What is a Cross Default?

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  • Written By: Malcolm Tatum
  • Edited By: Bronwyn Harris
  • Last Modified Date: 12 September 2019
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Cross defaults are provisions in which a borrower with multiple debt obligations defaults on one of the debts, triggering an automatic default on all other debts held by the same lender. The inclusion of a cross default provision is not uncommon with many banks, especially if the bank specializes in providing multiple loans and lines of credit to corporations. This type of default cross acceleration protects the interests of the lender, making it to take immediate action before any defaults on other debt instruments can take place.

Because cross default clauses are so common, they are often included in the terms and conditions of any basic loan contract. However, there are lenders that choose to not include any type of accelerated default clause in their loan contracts. Lenders who do include the provision as a matter of course often call the clause to the attention of the borrower before processing any new loans for the individual or company.


It is important to note that a cross default action will also apply to loans that are obtained through subsidiaries, in the event that the parent company defaults on a loan issued by a common lender. At the same time, a default on a debt obligation by the subsidiary can also make any loans issued to the parent company move into default, at the discretion of the lender. From this perspective, it is in the best interests of the borrower to make sure all obligations are honored on time, or attempt to make payment arrangements with the lender before any of the obligations move into default.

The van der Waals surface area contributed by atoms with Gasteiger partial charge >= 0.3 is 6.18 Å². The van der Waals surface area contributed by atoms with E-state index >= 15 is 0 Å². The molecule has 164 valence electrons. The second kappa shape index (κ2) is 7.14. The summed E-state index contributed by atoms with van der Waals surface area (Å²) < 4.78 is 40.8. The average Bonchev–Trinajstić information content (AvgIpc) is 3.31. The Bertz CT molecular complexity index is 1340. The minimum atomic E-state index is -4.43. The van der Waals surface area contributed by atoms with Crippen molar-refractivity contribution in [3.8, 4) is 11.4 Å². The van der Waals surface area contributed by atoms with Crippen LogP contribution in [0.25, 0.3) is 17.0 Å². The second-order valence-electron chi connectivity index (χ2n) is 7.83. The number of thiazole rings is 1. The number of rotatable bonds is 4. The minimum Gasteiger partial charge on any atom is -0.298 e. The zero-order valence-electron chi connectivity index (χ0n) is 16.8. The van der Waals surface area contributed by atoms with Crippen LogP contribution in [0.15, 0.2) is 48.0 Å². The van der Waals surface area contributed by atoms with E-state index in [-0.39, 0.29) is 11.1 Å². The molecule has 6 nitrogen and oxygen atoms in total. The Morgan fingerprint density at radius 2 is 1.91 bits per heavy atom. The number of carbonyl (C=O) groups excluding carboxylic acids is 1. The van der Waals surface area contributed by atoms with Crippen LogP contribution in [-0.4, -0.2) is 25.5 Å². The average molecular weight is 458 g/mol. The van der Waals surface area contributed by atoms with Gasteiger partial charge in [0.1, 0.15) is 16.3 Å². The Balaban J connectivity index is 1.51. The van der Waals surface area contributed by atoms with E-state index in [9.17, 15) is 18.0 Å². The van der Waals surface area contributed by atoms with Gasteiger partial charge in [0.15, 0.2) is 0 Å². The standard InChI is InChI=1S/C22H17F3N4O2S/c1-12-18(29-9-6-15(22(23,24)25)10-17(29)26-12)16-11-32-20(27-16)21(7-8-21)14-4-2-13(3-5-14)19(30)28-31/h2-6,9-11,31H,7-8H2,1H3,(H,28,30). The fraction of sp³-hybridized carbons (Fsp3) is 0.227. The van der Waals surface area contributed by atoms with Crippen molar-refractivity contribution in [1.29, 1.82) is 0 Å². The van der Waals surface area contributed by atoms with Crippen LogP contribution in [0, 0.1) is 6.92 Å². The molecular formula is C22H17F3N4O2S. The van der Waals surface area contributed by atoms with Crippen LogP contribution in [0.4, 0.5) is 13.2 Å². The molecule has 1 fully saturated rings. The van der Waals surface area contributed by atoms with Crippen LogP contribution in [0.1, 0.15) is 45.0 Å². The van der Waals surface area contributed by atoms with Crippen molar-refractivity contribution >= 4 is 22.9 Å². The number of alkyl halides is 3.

While a cross default covenant does protect the interests of the lender, the clause generally does not activate automatically. Because of the expenses involved with attempting to collect on a defaulted loan, the lender is likely to try working with the borrower to come up with an alternate solution. If the borrower is unwilling or unable to work with the lender to come up with a mutually agreeable solution, the cross default provision is invoked and legal action follows in short order.

Once the cross default provision is invoked, borrowers are not likely to have many options for recourse. Depending on the size and number of the loans held by the single lender, the expense of defaulting on the loans could seriously hinder a business operation. The collective default on two or more loans can also seriously damage the reputation and the credit rating of the company, making it hard for the business to find resources elsewhere to settle the debt action.


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Post 2

Heavanet, it's also important to be in touch with your debtors if you are having trouble making your payments. This communication can also potentially help you avoid cross default if you make alternative payment arrangements with you debtors.

Post 1

A cross default can really have a negative effect on your credit. It's best to prevent it from happening in the first place. Make a chart of your debts and when they are due to be sure you are never late with a payment that could potentially cause this ripple effect of your finances.

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